Thursday, July 5, 2012

A Change of Mind

Georgetown University
I thought it would be hard to top Duke University after visiting the campus and speaking with several of its students, but now Duke may have some competition. I wasn't entirely sold on Georgetown, even when an Admissions Officer gave us his presentation on it; he talked in monotone and seemed like an actor reciting the lines he memorized. The tour was nothing special either; sure, the campus was gorgeous what with its verdurous landscape dotted with multicolored flowers, historical statues, awesome architecture, and trees as tall as the buildings. However, the tour guide failed to tell us what made Georgetown special. He, much like the admissions officer who recited his presentation earlier, merely stated facts that I could find on the Internet. The tour guide at Duke would tell us things about each place we visited, but she would also speak about her own experiences and opinions on each place, thus making the entire tour (and Duke) much more cordial. When the tour ended, all of us agreed that Georgetown was beautiful but wasn't really the school for us. Nothing we had been told registered with us or caught our interests, so we quickly forgot about it. 

Although we did not necessarily enjoy the tour or information session, we did learn a lot about Georgetown. For example, we learned that it is one of the most internationally well known medium-sized research institutions with a student enrollment of 13,500. Prospective undergraduate students apply to one out of four schools within Georgetown: the McDonough School of Business, Georgetown College, the Walsh School of Foreign Services, and the School of Nursing and Health Studies.
After the tour
Something interesting about the School of Nursing is that they use an interesting machine called the Georgetown University Stimulator, or GUS. According to the Admissions Officer who spoke to us, GUS can be used to stimulate thousands of different physiological mutations. "On a bad day, GUS can have a heart attack at breakfast, a kidney failure at lunch, and then give birth at lunch," he said. Georgetown medical students use GUS to pressure themselves, so the skills they learn can become instinct to them. GUS also helps the students practice keeping calm in a stressful situation.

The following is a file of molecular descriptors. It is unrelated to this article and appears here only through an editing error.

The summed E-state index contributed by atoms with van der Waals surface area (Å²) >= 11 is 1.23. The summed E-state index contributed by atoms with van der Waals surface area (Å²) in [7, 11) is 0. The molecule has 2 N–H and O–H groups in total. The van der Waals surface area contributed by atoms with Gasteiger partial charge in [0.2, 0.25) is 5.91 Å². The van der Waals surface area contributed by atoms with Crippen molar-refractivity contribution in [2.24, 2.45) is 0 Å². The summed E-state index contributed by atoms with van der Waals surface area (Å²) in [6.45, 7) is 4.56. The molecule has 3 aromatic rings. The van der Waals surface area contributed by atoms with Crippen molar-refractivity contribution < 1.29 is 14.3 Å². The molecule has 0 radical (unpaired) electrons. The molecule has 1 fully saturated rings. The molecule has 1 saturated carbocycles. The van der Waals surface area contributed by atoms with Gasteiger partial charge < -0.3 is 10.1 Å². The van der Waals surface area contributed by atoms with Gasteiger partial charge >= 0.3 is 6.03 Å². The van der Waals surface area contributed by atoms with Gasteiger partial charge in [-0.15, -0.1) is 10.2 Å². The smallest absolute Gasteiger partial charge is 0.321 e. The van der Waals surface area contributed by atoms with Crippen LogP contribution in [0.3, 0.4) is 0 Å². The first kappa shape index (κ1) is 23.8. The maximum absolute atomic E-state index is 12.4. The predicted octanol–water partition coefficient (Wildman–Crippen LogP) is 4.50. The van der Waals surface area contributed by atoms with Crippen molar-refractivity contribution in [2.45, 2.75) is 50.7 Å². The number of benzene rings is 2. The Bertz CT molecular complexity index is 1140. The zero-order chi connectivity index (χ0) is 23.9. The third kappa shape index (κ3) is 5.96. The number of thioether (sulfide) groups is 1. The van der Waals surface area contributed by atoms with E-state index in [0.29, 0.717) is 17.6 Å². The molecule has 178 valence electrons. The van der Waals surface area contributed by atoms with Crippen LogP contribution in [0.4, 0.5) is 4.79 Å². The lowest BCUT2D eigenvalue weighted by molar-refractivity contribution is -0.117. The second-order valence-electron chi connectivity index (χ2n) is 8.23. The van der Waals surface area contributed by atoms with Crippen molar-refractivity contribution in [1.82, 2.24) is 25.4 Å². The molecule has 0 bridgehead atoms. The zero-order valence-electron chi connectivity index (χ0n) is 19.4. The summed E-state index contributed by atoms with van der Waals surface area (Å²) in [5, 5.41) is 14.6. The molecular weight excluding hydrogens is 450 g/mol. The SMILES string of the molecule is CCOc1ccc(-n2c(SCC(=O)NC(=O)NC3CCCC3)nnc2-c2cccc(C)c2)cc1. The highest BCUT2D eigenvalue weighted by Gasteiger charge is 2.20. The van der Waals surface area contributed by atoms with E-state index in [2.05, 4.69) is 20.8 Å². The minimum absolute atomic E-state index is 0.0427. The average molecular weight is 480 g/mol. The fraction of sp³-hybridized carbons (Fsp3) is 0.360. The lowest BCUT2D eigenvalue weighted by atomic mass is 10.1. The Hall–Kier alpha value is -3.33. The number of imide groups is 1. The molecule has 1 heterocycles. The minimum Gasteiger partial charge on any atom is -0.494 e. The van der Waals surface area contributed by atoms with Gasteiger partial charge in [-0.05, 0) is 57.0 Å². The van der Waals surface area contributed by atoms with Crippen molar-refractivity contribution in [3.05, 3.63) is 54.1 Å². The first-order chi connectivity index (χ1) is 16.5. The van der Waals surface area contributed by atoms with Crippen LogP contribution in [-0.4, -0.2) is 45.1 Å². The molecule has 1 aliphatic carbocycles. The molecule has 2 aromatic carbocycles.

It wasn't until the dinner with some current Georgetown University students and some alumni that Georgetown sparked our interests. There were about six people from Georgetown at the dinner, and each of them had something different to say. "How would you describe Georgetown in one word?" I asked the three alumnus.

"Internships" one said, after a few minutes of thought. 
"Community" another said. 

The alumnus who said "internship" informed me that the professors at Georgetown help their students find internships for the field they are interested in. She told me the story of how she sat in front of her professor as [her professor] tried to find an internship for her through her own connections. The alumnus that said "community" talked about how Georgetown is so incredibly diverse. The students are amiable and are all part of the same community, so they all click well. Finally, the alumnus that said "passion" talked about how passionate the students at Georgetown are; they are all hungry for knowledge and driven to succeed.
Are you sure there’s a cannonball in here?
Had it not been for the dinner, I probably would not have considered attending Georgetown, but my mind changed after I talked to the students. I don't even know these people, and yet I revere them because of their passion and intelligence. They inspired me work hard and pursue higher education as best I can, and that is exactly what I intend to do.

1 comment:

  1. An interesting tale, Narges. As much as your story tries to redeem Georgetown in the latter half of your blog, what you wrote about the tour and info session in the first half speaks louder and with more conviction.